The week of the 16th June was a shocker in the vineyard.
When I was a lad, the week beginning the 16th was a special one. It was the start of the coarse fishing season in England and, as long as it wasn’t pouring with rain, a time to sneak off to catch carp, perch and other freshwater fish. (I still don’t think of these specimens as food, like the French do.)
This year in Bordeaux, the glorious 16th saw Chateau Mouton Rothschild unveil its spanking new cellars in a blaze of sunshine and glory by the banks of the Gironde. What a tremendous way for the privileged few – those of us that made the cut for dinner – to begin the week of Vinexpo, the trade fair. (We had soufflé de brochet, otherwise known as pike soufflé, to start; it was delicious.)
Unfortunately, Sunday was the last we saw of the sun. From Monday onwards, it was pretty grim for vines and visitors to Bordeaux alike. As I’ve said recently in The Flowering, this is a critical period for vine growers. (That post was also published on Livex and jancisrobinson.com – Jancis wittily called it ‘Bordeaux’s blooming gloom’.)
Hail apart – and they’ve had some of that up the road in the Loire valley – the weather could hardly have been worse. Not only is the flowering really late but it has poured during the crucial time, with potentially disastrous results for the crop. The tiny flowers are vulnerable to cold, damp weather and poor fruit set is likely, affecting quantity and quality.
Here are a few stats, courtesy of Touzan who supply some of the products we use in the vineyard. St-Emilion had 56mm that Monday evening – almost the same as the appellation would normally get during the whole of June. Both St-Emilion and Léognan, which is across the Garonne and home to many other famous Bordeaux estates, had almost 100mm in four days during the floraison. That’s a veritable soaking.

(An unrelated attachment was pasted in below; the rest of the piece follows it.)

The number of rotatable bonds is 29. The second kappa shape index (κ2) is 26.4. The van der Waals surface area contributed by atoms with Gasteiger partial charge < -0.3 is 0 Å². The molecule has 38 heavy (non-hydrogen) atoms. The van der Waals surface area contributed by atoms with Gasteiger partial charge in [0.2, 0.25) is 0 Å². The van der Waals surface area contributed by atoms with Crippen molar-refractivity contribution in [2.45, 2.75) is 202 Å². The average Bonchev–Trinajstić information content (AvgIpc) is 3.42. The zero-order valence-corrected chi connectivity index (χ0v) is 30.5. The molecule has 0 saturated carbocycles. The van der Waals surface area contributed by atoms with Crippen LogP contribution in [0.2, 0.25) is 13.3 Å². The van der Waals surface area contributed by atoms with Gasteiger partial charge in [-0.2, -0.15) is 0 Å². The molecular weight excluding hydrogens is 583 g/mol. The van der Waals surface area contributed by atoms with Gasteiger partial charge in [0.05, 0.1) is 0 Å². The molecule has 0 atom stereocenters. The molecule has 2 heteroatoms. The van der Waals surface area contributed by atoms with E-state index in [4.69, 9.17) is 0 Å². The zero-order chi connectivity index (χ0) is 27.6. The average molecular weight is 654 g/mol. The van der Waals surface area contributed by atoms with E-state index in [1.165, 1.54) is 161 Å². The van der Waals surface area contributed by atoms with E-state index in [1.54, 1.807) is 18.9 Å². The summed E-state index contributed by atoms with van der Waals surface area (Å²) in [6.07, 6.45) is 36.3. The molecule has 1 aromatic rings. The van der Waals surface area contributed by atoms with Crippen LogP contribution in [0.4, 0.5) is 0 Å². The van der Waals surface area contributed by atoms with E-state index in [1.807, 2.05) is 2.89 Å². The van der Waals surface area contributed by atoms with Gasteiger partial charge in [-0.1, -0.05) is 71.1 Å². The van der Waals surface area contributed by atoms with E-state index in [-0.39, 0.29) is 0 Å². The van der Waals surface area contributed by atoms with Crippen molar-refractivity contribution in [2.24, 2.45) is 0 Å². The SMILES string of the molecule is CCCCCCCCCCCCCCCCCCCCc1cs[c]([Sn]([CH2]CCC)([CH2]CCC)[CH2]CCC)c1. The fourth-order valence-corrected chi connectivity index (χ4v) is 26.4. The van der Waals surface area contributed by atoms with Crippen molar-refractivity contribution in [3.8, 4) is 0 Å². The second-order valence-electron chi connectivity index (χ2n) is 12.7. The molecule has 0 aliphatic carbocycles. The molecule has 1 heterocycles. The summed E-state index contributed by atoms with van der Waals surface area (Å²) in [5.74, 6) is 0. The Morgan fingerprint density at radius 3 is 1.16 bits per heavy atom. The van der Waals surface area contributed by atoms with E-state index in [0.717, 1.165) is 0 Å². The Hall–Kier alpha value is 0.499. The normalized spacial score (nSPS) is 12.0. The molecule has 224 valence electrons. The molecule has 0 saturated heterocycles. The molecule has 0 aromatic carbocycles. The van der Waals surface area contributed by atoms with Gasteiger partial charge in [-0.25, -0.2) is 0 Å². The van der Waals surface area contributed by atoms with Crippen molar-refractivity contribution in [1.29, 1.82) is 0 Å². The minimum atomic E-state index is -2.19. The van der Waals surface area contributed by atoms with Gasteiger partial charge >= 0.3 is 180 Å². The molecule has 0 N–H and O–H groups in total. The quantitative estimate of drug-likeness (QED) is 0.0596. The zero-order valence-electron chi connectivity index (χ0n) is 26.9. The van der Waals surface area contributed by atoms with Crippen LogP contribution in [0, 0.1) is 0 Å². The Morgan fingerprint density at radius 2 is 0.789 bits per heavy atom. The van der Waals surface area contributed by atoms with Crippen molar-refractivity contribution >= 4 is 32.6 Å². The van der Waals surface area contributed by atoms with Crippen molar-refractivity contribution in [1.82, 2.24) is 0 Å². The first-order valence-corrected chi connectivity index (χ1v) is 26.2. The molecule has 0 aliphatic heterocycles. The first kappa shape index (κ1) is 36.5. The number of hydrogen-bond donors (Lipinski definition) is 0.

The table below shows we’ve had well over double the 30-year average rain in June (62mm) and, in some places, as much as three and a half times the norm.
The weather during the first half of the year has been the worst in Bordeaux that we can recall (leaving aside the hail that hit us and other unlucky parts of Bordeaux in May 2009). The table shows that the cumulative rain since 1 January is around 600mm compared to the 30 year average of 445mm for the year to date. In some places they’ve had 50% more rain than usual.
And it’s been much colder in May and June, just to slow the vines up even more. Still, a wonderful July, August, September and an Indian Summer in October (when the red grapes will be picked) isn’t impossible.
Here’s a gallery of snaps from our vineyard. Scroll over any photo for a brief description – and if you click on any of them, you can flick through the larger versions of each picture (in a normal browser) using the arrows on the right and left of the picture. To return to the post when you’re in that mode, use the X on the top left of the screen.